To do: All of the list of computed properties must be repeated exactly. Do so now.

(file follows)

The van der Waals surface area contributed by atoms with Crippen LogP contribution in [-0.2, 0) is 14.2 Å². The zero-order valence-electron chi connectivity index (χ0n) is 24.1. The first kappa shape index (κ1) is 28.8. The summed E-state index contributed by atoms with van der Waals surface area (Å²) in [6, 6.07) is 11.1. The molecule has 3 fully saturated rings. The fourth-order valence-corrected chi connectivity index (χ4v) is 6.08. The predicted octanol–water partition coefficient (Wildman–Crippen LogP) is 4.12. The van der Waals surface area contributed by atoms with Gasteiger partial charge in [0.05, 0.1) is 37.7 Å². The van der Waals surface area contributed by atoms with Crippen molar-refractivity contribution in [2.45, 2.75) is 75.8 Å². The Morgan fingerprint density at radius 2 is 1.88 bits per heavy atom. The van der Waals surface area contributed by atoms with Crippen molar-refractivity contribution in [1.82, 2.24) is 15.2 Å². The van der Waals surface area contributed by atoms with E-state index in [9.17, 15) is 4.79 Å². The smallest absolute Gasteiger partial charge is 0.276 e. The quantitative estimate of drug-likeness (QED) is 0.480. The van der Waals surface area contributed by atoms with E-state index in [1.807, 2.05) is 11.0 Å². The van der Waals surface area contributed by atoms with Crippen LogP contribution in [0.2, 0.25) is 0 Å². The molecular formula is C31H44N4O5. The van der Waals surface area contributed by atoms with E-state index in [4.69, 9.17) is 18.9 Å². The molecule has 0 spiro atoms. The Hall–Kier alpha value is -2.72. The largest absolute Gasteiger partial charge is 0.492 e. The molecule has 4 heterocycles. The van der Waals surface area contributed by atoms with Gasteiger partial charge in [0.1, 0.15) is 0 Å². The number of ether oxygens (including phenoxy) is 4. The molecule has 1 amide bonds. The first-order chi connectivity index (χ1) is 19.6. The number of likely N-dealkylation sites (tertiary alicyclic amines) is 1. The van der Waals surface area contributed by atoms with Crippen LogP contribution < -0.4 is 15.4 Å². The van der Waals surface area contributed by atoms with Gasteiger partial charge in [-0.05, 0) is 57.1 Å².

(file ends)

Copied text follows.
The van der Waals surface area contributed by atoms with Crippen LogP contribution in [-0.2, 0) is 14.2 Å². The zero-order valence-electron chi connectivity index (χ0n) is 24.1. The first kappa shape index (κ1) is 28.8. The summed E-state index contributed by atoms with van der Waals surface area (Å²) in [6, 6.07) is 11.1. The molecule has 3 fully saturated rings. The fourth-order valence-corrected chi connectivity index (χ4v) is 6.08. The predicted octanol–water partition coefficient (Wildman–Crippen LogP) is 4.12. The van der Waals surface area contributed by atoms with Gasteiger partial charge in [0.05, 0.1) is 37.7 Å². The van der Waals surface area contributed by atoms with Crippen molar-refractivity contribution in [2.45, 2.75) is 75.8 Å². The Morgan fingerprint density at radius 2 is 1.88 bits per heavy atom. The van der Waals surface area contributed by atoms with Crippen molar-refractivity contribution in [1.82, 2.24) is 15.2 Å². The van der Waals surface area contributed by atoms with E-state index in [9.17, 15) is 4.79 Å². The smallest absolute Gasteiger partial charge is 0.276 e. The quantitative estimate of drug-likeness (QED) is 0.480. The van der Waals surface area contributed by atoms with E-state index in [1.807, 2.05) is 11.0 Å². The van der Waals surface area contributed by atoms with Crippen LogP contribution in [0.2, 0.25) is 0 Å². The molecular formula is C31H44N4O5. The van der Waals surface area contributed by atoms with E-state index in [4.69, 9.17) is 18.9 Å². The molecule has 0 spiro atoms. The Hall–Kier alpha value is -2.72. The largest absolute Gasteiger partial charge is 0.492 e. The molecule has 4 heterocycles. The van der Waals surface area contributed by atoms with Gasteiger partial charge in [0.1, 0.15) is 0 Å². The number of ether oxygens (including phenoxy) is 4. The molecule has 1 amide bonds. The first-order chi connectivity index (χ1) is 19.6. The number of likely N-dealkylation sites (tertiary alicyclic amines) is 1. The van der Waals surface area contributed by atoms with Crippen LogP contribution < -0.4 is 15.4 Å². The van der Waals surface area contributed by atoms with Gasteiger partial charge in [-0.05, 0) is 57.1 Å².